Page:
The FBI is investigating a breach at the computer company Juniper Networks that had U.S. officials fearing that hackers working for a foreign government for the last three years have accessed encrypted communications by private companies and the U.S. government.
Juniper sent out a warning
on Thursday with an emergency security patch, urging users to update systems, reports CNN
, and one U.S. official said the backdoor installed by hackers was like "stealing a master key to get into any government building."
The sophistication of the breach is leading officials to believe it to be the work of a foreign government, but it is not believed U.S. spy agencies were involved. China and Russia are the top suspects, but U.S. officials said no conclusions have been reached and the matter remains under investigation.
The Juniper Networks equipment is widely used, and a senior administration official said the Department of Homeland Security is in close touch with the company.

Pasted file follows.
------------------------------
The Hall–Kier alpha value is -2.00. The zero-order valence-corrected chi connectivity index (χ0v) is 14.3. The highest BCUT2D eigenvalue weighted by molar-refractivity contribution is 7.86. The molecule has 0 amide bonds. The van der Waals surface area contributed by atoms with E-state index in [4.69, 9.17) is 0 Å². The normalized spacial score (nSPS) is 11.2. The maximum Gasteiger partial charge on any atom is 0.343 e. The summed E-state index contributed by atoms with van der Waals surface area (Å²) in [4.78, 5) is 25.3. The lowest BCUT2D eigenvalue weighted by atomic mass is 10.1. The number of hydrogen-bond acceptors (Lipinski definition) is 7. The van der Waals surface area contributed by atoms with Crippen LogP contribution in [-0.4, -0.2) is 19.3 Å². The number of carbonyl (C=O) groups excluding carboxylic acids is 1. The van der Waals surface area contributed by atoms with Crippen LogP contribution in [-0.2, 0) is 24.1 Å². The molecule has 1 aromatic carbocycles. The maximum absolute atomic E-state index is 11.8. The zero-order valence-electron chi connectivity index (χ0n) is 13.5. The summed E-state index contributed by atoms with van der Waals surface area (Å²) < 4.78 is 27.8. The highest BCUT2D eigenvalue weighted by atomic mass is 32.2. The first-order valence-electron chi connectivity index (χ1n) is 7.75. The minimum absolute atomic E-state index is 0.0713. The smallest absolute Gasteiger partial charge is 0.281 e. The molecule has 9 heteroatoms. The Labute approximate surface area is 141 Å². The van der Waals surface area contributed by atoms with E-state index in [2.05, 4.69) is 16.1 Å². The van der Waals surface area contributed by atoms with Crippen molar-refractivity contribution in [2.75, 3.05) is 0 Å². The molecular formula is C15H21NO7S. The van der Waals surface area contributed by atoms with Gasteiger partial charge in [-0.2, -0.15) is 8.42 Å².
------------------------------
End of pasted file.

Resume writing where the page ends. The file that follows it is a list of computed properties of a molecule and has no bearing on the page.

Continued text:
The security fix is in place to close the back door and block hackers from remotely logging into VPN networks, where they spy on communication.
According to Juniper, the hackers wrote "unauthorized code" that could allow a "knowledgeable attacker to gain administrative access," meaning a spy could monitor encrypted traffic and communications.
Juniper counts the U.S. Departments of Defense, Justice, and Treasury among its clients, as well as the FBI and numerous private corporations.
The company said in its alert that it was not aware that there was any malicious exploitation of the vulnerabilities, but still, attackers could remove security logs that show a breach, leaving no way to determine if it had happened.
As the work to alter the source code was sophisticated, the system had been compromised for three years before the problem was uncovered in a routine review. Jupiter also plans to launch a security fix for another issue that can allow hackers to launch denial-of-service attacks on computer networks, CNN reports.
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